EasyNDA aims to Lubricate Business

We live in a sharing society which seems to be divided by generational lines which dictate your level of privacy. 30 and under? You likely share virtually everything about yourself online. Older than that and you probably guard your privacy more. Interestingly there are also companies that look at their internal confidentiality the same way. Some start-ups will not share anything about their plans for years – preferring to stay in stealth mode. Others start tweeting their plans from the moment they get the idea – through funding and potential IPO.

The one thing both sides have in common however is the need to confidentially share trade secrets with some people. In other words, when you are seeking support for your idea to launch “Tinder for pets” you want to ensure your potential partners and hires keep the secret until the time is right.

This gets us to the non-disclosure agreement or NDA… At one point or another, every company runs into situations where they need to sign these or produce them. Currently this involves going to your legal team or in many cases hiring an outside attorney if you are too small to have a team. You could always use the last one you came across and modify it accordingly but who knows if that is the best way to go about easy-nda-logo.pngensuring your trade secrets aren’t shared improperly.

Then there is the challenge of managing it all. Has it expired? What are you obligated to keep secret? For how much longer? Who in the company is allowed to sign it? Where do you store it once its signed?

In a recent conversation with Crick Waters, co-founder of EasyNDA, he explained to me the idea to launch this company came about because he himself needed to deal with the challenge of making and sending out NDAs. Now he says, the company’s SaaS-based platform gives small companies the ability to quickly produce NDAs and lets large companies deal with the complexity of knowing what NDAs have been distributed and signed – and of course to whom.


In addition, there is mobile-support allowing two people at a lunch to quickly agree to and sign an NDA with their fingers on a smartphone.

For larger companies not using such an automated system, the process can be even more complicated. In one scenario, a person fills out a form which is turned into an NDA that is given to a salesperson who gets it signed and then returns it for scanning and filing. Let’s spell that out in steps:

  1. Identify the need
  2. Fill out the form
  3. Deliver the form
  4. Legal develops the NDA
  5. Sales gets it and potentially prints it out
  6. Sales delivers it to a customer who signs it
  7. Sales brings it back for processing/fax/email/scan etc.
  8. Legal files it

The main benefit of automation is not just NDA-management but the lubrication of business… Currently, if you want an NDA signed before you share an idea, you have to take potentially a few days to deal with the production and signing of the document. With a “standard purpose” NDA from EasyNDA, both parties will feel generally confident that the wording won’t take away their first-born child and will hopefully sign without much thought. This should allow more focus on business and less on legalese. Moreover, since information is stored in the cloud, the rest of the people in each organization will be aware of the new development.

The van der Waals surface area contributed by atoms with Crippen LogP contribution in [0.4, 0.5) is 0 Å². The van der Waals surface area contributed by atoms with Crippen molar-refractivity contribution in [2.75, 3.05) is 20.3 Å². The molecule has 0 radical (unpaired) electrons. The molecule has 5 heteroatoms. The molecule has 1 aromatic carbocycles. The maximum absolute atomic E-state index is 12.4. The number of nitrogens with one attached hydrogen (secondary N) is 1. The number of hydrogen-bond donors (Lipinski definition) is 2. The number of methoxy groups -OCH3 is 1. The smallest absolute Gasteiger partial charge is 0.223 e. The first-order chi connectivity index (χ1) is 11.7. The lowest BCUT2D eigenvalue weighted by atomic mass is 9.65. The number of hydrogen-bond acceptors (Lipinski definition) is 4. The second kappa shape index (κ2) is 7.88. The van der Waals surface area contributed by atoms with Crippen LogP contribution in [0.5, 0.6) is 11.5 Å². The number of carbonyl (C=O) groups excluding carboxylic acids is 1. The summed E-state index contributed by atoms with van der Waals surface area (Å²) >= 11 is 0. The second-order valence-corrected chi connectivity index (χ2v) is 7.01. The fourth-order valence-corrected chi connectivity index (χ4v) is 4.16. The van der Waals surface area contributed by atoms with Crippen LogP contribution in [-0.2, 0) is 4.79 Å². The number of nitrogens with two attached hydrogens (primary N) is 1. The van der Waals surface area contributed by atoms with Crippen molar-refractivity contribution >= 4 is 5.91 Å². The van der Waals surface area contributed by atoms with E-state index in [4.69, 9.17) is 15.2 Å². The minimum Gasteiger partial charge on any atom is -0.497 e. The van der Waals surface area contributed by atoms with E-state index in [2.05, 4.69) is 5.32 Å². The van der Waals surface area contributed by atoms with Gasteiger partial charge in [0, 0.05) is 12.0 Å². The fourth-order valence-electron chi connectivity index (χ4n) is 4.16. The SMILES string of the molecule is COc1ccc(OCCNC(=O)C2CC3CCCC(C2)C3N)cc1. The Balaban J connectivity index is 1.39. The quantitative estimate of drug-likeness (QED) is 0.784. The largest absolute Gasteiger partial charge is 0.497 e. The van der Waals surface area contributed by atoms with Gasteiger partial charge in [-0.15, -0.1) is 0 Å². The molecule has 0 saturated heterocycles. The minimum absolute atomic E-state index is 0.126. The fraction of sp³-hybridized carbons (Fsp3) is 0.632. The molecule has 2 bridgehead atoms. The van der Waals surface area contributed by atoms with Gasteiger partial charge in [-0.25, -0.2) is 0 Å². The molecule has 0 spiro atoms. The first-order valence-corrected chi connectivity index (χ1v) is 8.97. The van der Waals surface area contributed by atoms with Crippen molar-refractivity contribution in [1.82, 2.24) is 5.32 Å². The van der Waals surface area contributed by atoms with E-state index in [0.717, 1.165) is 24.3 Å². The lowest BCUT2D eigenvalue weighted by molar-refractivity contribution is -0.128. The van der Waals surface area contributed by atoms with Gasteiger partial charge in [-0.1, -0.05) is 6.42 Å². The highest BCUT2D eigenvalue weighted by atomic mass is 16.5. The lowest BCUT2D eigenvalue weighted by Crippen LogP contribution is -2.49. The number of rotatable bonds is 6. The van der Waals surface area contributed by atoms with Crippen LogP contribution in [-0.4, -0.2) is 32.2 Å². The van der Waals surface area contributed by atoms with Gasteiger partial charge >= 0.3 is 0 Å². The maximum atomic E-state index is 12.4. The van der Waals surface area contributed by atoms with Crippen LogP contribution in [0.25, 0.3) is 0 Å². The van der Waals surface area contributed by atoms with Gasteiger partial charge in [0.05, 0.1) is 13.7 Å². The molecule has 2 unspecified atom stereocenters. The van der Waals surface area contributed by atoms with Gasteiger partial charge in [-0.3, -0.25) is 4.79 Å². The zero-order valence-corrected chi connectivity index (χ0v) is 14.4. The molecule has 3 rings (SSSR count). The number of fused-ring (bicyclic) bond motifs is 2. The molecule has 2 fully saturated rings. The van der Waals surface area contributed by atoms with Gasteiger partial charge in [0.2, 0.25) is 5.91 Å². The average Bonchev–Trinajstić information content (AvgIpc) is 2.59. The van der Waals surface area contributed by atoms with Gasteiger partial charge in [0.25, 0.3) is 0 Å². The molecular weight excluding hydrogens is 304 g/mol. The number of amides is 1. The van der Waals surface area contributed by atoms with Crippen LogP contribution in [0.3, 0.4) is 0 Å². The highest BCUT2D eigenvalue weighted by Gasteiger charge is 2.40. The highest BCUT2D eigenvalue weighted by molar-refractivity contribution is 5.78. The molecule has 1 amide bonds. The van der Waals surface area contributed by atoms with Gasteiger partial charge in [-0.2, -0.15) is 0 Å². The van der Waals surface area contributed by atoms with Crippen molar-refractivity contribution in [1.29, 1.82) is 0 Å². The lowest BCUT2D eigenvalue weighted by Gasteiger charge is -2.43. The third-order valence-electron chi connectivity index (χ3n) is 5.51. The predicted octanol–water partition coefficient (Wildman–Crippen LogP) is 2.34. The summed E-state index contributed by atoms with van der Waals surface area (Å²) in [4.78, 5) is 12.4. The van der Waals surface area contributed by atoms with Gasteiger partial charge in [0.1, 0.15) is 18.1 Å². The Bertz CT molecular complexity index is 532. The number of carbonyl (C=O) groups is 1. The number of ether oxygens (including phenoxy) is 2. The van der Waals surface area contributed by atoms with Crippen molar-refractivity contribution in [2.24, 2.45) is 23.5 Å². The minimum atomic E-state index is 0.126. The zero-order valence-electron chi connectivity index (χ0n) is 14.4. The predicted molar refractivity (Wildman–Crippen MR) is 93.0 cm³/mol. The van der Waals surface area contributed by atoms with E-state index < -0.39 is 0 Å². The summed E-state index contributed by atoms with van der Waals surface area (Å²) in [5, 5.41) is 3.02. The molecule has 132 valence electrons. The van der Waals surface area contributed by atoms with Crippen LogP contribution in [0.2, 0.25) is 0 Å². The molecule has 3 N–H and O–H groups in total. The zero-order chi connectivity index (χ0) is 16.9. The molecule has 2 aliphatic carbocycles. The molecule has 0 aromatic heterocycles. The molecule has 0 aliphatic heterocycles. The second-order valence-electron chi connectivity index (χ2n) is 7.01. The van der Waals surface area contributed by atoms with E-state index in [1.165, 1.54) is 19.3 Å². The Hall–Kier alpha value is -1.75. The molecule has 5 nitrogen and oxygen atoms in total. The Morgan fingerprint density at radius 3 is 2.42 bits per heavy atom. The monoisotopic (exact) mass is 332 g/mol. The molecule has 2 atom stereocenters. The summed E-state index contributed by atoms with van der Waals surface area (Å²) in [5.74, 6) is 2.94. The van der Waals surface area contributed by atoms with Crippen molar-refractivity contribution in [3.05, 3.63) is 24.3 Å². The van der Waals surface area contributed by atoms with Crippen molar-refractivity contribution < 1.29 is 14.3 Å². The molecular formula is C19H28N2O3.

easy-nda-ecosystem.gifWhile there are expensive systems on the market to handle things like this for mega-corporations, the target audience here is the small to medium business.

For now the service is available for free but going forward you will still be able to use the system at no cost to receive, execute and store NDAs. Otherwise, to produce and send EasyNDAs, you can purchase an individual subscription for $4/month, $19/month for a team of six or $79/month for a team of 25.

The latter plan allows you to also use your own NDA if you so choose.



More Details

Single-use receive & sign


Store and upload signed NDAs

Single-user send


Unlimited sending

6 team members


Add inside or outside counsel as administrator

25 team members


EasyNDA converts your PDF-based NDA to an e-NDA

If you’re wondering why his name sounds familiar, Crick was Co-founder and EVP Strategy and Business Development at Ribbit, the trailblazing programmable telephony network purchased by BT. The service offered “features” used to create customized “communications enabled” business processes and consumer business services. In some ways this is similar to GENBAND’s Kandy today.

It will be interesting to see if Crick can turn this new company into the industry-standard for NDAs. If he does, I Agree to Disclose it to you at some point in the future. smiley-laughing

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